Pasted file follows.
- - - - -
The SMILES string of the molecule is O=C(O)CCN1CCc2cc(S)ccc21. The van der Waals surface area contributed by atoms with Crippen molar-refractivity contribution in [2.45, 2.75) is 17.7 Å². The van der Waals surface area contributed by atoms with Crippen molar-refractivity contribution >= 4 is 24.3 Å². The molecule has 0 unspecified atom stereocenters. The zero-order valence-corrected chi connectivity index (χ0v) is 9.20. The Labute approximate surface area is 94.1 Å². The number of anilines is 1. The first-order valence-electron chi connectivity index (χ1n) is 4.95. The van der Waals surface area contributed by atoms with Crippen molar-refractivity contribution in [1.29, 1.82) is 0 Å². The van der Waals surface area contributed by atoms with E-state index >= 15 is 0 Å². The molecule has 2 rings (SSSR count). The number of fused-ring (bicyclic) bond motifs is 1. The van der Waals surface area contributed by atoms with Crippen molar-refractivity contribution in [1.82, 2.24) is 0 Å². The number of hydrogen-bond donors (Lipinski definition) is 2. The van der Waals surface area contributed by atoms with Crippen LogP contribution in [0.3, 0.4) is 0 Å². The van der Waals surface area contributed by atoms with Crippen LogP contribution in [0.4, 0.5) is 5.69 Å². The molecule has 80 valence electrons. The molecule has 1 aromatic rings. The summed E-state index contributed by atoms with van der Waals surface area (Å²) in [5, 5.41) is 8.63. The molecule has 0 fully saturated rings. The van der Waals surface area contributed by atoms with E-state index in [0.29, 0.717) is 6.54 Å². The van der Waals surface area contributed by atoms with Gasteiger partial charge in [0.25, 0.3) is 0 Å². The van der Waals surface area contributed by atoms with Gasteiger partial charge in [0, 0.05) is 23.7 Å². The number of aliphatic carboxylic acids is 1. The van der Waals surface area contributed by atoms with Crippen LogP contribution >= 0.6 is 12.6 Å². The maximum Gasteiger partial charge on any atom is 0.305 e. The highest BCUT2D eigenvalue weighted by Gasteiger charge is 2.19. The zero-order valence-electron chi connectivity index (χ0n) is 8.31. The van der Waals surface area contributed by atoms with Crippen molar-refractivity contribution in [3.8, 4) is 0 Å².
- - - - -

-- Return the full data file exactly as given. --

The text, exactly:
The SMILES string of the molecule is O=C(O)CCN1CCc2cc(S)ccc21. The van der Waals surface area contributed by atoms with Crippen molar-refractivity contribution in [2.45, 2.75) is 17.7 Å². The van der Waals surface area contributed by atoms with Crippen molar-refractivity contribution >= 4 is 24.3 Å². The molecule has 0 unspecified atom stereocenters. The zero-order valence-corrected chi connectivity index (χ0v) is 9.20. The Labute approximate surface area is 94.1 Å². The number of anilines is 1. The first-order valence-electron chi connectivity index (χ1n) is 4.95. The van der Waals surface area contributed by atoms with Crippen molar-refractivity contribution in [1.29, 1.82) is 0 Å². The van der Waals surface area contributed by atoms with E-state index >= 15 is 0 Å². The molecule has 2 rings (SSSR count). The number of fused-ring (bicyclic) bond motifs is 1. The van der Waals surface area contributed by atoms with Crippen molar-refractivity contribution in [1.82, 2.24) is 0 Å². The number of hydrogen-bond donors (Lipinski definition) is 2. The van der Waals surface area contributed by atoms with Crippen LogP contribution in [0.3, 0.4) is 0 Å². The van der Waals surface area contributed by atoms with Crippen LogP contribution in [0.4, 0.5) is 5.69 Å². The molecule has 80 valence electrons. The molecule has 1 aromatic rings. The summed E-state index contributed by atoms with van der Waals surface area (Å²) in [5, 5.41) is 8.63. The molecule has 0 fully saturated rings. The van der Waals surface area contributed by atoms with E-state index in [0.29, 0.717) is 6.54 Å². The van der Waals surface area contributed by atoms with Gasteiger partial charge in [0.25, 0.3) is 0 Å². The van der Waals surface area contributed by atoms with Gasteiger partial charge in [0, 0.05) is 23.7 Å². The number of aliphatic carboxylic acids is 1. The van der Waals surface area contributed by atoms with Crippen LogP contribution >= 0.6 is 12.6 Å². The maximum Gasteiger partial charge on any atom is 0.305 e. The highest BCUT2D eigenvalue weighted by Gasteiger charge is 2.19. The zero-order valence-electron chi connectivity index (χ0n) is 8.31. The van der Waals surface area contributed by atoms with Crippen molar-refractivity contribution in [3.8, 4) is 0 Å².